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Year end pulse: your faith


Even when we don't do the New Year's resolution thing we usually turn the page to the New Year with a great deal of resolve. There's something about clean calendars and next chapters that ignites a revived sense of intent and purpose in us. Since life do-overs aren't really possible, a New Year offers opportunities for correction, or at least, levels of improvement. There's a prerequisite, however. Before we can jump-start the New Year we should possess some awareness of the pulse beat just now. How does it compare to the hyped up energy that super-charged us into 2016, a year ago? What is my pulse now? Is my heartbeat as strong today as it was when I entered the year equipped with vim and vigor and purpose, with such great expectations?

It's not hypothetical either, this thing about a year-end pulse check. Self-examination is a critical spiritual discipline, a bullet point of self-awareness. In fact, since personal renewal is a daily expectation, checking the pulse should happen more frequently than once a year. Yet, a world of spiritual slackers often relegates such discipline to more critical times, if at all.

Jeremiah wrote about it centuries ago, and Paul included some instruction about the personal pulse check in his letters to the Corinthians.

Let us test and examine our ways, and return to the Lord!

Lamentations 3:40, ESV

Let a person examine himself, then, and so eat of the bread and drink of the cup.

1 Corinthians 11:28, ESV

Examine yourselves, to see whether you are in the faith. Test yourselves. Or do

you not realize this about yourselves, that Jesus Christ is in you?—unless indeed

you fail to meet the test!

2 Corinthians 13:5, ESV

For thirty-five years of pastoral leadership New Year's week was an important pulse check time. There were other exams along the way but the New Year gut check helped set the stage for the challenges that were always around the corner in the New Year. It's presumptive to believe that any of us, spiritual leaders included, are the Energizer bunnies of faith and can maintain the buzz of spiritual vitality for 365 days without regular and close personal inspection. Our reluctance to check the pulse, however, may explain the broad spiritual impotence so visible in the nation today at just about every level. In thirty five years five simple questions were the sphygmomanometers (look it up) used to check my personal spiritual pulse at the end of each year.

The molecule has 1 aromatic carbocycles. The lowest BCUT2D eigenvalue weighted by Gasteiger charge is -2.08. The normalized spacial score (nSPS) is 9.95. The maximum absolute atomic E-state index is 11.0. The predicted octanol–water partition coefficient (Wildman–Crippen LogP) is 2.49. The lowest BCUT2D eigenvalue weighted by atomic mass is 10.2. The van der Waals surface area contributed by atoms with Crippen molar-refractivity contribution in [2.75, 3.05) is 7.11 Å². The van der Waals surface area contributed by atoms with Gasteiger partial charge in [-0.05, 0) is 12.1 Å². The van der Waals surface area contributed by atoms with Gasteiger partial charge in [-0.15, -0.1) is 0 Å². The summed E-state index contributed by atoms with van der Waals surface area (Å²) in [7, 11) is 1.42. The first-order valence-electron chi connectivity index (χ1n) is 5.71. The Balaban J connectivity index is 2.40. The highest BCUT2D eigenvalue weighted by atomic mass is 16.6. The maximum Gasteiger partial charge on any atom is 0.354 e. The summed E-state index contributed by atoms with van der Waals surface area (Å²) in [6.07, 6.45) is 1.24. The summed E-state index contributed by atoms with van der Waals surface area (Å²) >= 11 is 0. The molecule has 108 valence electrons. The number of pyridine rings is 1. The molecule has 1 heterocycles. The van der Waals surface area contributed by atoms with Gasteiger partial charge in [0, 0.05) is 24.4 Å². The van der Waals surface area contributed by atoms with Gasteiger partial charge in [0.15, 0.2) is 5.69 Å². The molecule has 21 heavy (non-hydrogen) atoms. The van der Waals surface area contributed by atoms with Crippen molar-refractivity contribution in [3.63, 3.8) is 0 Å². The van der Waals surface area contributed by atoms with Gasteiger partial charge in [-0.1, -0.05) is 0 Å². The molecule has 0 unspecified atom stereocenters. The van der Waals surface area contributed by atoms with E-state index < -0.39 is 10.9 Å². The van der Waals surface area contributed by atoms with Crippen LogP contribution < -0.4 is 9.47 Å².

Q1: Did I spend daily time in Bible study beyond sermon preparation?

Q2: Is extended prayer notable in my personal daily routine?

Q3: Is there a regular opportunity for frank personal accountability?

Q4: Are there opportunities for me to be enriched by the influence of others?

Q5: Did I share my faith every single day?

Two additional personal resources helped to form a backdrop for this kind of personal review every year. One was a detailed daily journal and calendar, the other a personal scorecard for measuring time investments. The daily journal was simply a calendar that noted the hours of each day and how they were spent. When computers entered the picture it wasn't paper and pen maintained but annotated in a personal calendar folder. The standard by which my time entries were evaluated was a recommended ministry template from Pastoral Leadership by Bob Dale (Abington Press, Nashville: 1989). That work suggested that 30% of a pastor's work schedule be equally divided in pastoral, proclamation, and administration duties, with 10% being variably utilized in various other activities. I've never been OCD in adherence to either of them. But, there needed to be some measurable way to routinely check my personal spiritual pulse, especially when preparing to turn the page to a new year.

Data about the working hours, conditions, and demands of pastoral and church staff leadership have been an interesting topic recently. While much of the new study research has been encouraging there are still several troubling trends: the relatively short tenure of ministerial positions; and, the number of churches in survival or maintenance mode. How these two basic areas of church life are affected by the personal spiritual life of leaders and church members must be part of our year-end pulse check if the health of local churches is to be re-vitalized.

So, this week I'll be reviewing several areas of personal spiritual health as a means of checking the pulse of individual believers. These thoughts aren't the findings of a well- staffed and funded research department or just a recitation of what others are saying. No, they are the learnings of one retired guy who struggled for thirty-five years to maintain a sense of spiritual vitality for the ever-challenging roles of leadership.

Is life hard? The answer would be an affirmative! Paul wrote about having the treasure of the gospel in jars of clay, the certain limits of the human species. He added, "So we do not lose heart. Though our outer self is wasting away, our inner self is being renewed day by day" (2 Corinthians 4:16, ESV). It's the renewal thing day-by-day that keeps the heartbeat strong. A year-end pulse check may be a start in this area.

2017 is coming Sunday. This New Year will challenge us as never before. The question is: will our heartbeat be strong enough for us to influence the world for the sake of Christ and his kingdom?


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